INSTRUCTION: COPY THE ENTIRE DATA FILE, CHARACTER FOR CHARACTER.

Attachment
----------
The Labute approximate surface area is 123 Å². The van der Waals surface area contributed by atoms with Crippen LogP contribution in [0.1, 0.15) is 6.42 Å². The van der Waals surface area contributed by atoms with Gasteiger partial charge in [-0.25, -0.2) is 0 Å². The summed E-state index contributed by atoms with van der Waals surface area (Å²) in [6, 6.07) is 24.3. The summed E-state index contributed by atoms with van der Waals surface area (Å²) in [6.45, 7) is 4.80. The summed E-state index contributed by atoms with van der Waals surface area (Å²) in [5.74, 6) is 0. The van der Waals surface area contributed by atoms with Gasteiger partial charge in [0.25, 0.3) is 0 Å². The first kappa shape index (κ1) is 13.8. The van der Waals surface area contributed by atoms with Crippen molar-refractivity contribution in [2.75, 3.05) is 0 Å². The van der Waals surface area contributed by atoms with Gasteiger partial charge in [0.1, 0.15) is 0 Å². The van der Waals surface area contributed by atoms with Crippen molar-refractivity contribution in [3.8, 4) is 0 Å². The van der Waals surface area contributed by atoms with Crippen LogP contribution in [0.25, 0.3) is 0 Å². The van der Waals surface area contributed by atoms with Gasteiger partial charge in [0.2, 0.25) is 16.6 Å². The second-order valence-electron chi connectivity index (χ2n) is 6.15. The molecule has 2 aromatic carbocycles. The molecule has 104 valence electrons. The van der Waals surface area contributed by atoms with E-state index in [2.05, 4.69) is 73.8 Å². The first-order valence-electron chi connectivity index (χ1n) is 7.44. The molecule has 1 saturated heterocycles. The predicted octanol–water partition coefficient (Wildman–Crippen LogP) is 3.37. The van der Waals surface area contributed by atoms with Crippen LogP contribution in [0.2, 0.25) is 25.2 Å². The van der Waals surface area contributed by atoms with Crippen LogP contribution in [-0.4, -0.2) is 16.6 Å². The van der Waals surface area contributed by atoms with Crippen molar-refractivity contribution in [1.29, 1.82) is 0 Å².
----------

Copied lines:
The Labute approximate surface area is 123 Å². The van der Waals surface area contributed by atoms with Crippen LogP contribution in [0.1, 0.15) is 6.42 Å². The van der Waals surface area contributed by atoms with Gasteiger partial charge in [-0.25, -0.2) is 0 Å². The summed E-state index contributed by atoms with van der Waals surface area (Å²) in [6, 6.07) is 24.3. The summed E-state index contributed by atoms with van der Waals surface area (Å²) in [6.45, 7) is 4.80. The summed E-state index contributed by atoms with van der Waals surface area (Å²) in [5.74, 6) is 0. The van der Waals surface area contributed by atoms with Gasteiger partial charge in [0.25, 0.3) is 0 Å². The first kappa shape index (κ1) is 13.8. The van der Waals surface area contributed by atoms with Crippen molar-refractivity contribution in [2.75, 3.05) is 0 Å². The van der Waals surface area contributed by atoms with Gasteiger partial charge in [0.1, 0.15) is 0 Å². The van der Waals surface area contributed by atoms with Crippen molar-refractivity contribution in [3.8, 4) is 0 Å². The van der Waals surface area contributed by atoms with Crippen LogP contribution in [0.25, 0.3) is 0 Å². The van der Waals surface area contributed by atoms with Gasteiger partial charge in [0.2, 0.25) is 16.6 Å². The second-order valence-electron chi connectivity index (χ2n) is 6.15. The molecule has 2 aromatic carbocycles. The molecule has 104 valence electrons. The van der Waals surface area contributed by atoms with E-state index in [2.05, 4.69) is 73.8 Å². The first-order valence-electron chi connectivity index (χ1n) is 7.44. The molecule has 1 saturated heterocycles. The predicted octanol–water partition coefficient (Wildman–Crippen LogP) is 3.37. The van der Waals surface area contributed by atoms with Crippen LogP contribution in [0.2, 0.25) is 25.2 Å². The van der Waals surface area contributed by atoms with Crippen LogP contribution in [-0.4, -0.2) is 16.6 Å². The van der Waals surface area contributed by atoms with Crippen molar-refractivity contribution in [1.29, 1.82) is 0 Å².